Read the article: Dust storm triggers ocean bloom
For no other reason than because I was interested in seeing it (and couldn't find it anywhere), here's 117.8 years of Australian 24-month rainfall deficiencies. pic.twitter.com/yt40o4bSOv
— Tim Baxter (@timinmitcham) October 6, 2019
Realising the potential of desert environments – ABC
Listen Now //- 24122008// |Download Audio //- 24122008//
Nearly three quarters of Australia is desert, you know. Consequently, most of our population centres have built up around the edges of the continent.
Recent discussion around deserts here have focused on the viability of remote Indigenous communities, with remote Australia being described by some as a ‘failed state’ … referring to the difficulty maintaining infrastructure like health and housing. But it’s a bitter contradiction — Australia’s deserts and the people living there contribute over ninety billion dollars to Australia’s gross revenue. That’s according to the Desert Knowledge Cooperative Research Centre.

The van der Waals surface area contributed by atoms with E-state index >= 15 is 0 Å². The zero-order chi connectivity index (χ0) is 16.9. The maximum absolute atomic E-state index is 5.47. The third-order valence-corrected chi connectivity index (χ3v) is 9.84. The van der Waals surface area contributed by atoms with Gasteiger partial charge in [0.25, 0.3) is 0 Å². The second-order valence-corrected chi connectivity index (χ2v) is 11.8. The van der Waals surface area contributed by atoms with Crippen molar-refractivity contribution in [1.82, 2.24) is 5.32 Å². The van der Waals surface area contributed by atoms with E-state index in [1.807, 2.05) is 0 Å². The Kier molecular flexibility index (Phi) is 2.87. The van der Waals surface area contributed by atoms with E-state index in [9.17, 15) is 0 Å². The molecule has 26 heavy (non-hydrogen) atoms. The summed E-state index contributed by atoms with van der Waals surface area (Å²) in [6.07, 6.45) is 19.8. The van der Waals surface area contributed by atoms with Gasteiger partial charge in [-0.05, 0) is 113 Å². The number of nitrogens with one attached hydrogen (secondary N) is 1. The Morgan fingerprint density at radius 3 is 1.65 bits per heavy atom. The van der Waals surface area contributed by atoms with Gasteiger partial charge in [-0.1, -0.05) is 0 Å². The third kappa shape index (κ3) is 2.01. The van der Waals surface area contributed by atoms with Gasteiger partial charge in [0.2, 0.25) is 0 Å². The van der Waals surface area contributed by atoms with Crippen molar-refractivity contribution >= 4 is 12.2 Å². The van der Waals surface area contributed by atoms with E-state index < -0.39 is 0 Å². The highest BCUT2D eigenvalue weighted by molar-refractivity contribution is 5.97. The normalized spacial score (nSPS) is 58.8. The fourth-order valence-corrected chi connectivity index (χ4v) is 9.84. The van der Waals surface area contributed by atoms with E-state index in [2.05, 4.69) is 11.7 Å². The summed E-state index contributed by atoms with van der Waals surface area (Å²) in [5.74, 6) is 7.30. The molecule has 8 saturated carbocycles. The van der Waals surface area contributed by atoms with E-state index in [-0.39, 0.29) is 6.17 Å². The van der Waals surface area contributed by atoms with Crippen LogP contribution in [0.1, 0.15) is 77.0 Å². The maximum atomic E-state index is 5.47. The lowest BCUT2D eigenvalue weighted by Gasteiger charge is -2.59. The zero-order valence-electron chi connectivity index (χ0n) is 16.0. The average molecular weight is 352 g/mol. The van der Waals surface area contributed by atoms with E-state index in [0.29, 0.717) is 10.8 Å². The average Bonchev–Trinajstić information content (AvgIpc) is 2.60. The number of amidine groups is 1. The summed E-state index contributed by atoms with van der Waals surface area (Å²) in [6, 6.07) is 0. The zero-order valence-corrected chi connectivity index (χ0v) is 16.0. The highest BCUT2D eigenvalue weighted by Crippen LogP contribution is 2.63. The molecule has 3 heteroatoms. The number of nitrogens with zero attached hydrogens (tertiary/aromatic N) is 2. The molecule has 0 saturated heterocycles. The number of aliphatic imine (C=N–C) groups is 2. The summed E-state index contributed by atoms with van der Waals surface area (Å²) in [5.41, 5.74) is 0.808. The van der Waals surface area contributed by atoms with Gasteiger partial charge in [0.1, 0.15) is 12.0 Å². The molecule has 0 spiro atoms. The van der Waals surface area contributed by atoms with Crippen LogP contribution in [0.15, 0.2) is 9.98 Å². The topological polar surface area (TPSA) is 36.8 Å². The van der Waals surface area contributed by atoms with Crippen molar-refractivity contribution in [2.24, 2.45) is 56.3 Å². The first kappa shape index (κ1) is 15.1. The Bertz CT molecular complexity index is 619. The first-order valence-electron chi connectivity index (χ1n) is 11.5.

In early November this year, over 300 people got together in Alice Springs to discuss the potential of desert environments. A sixth of the world’s population live in desert regions … and the conference examined the potential of these environments to generate energy, food, knowledge and industry. Sharing and developing knowledge of desert environments seems particularly relevant given climate change.
Australia Conservation Foundation
Ecosustainable Hub Australia
Coasts and Oceans – Department of the Environment
Ethical Consumer Guide
Wilderness Society – An olive branch offered at the Wilderness Society (04.2010)
Australian Environmental Grantmakers Network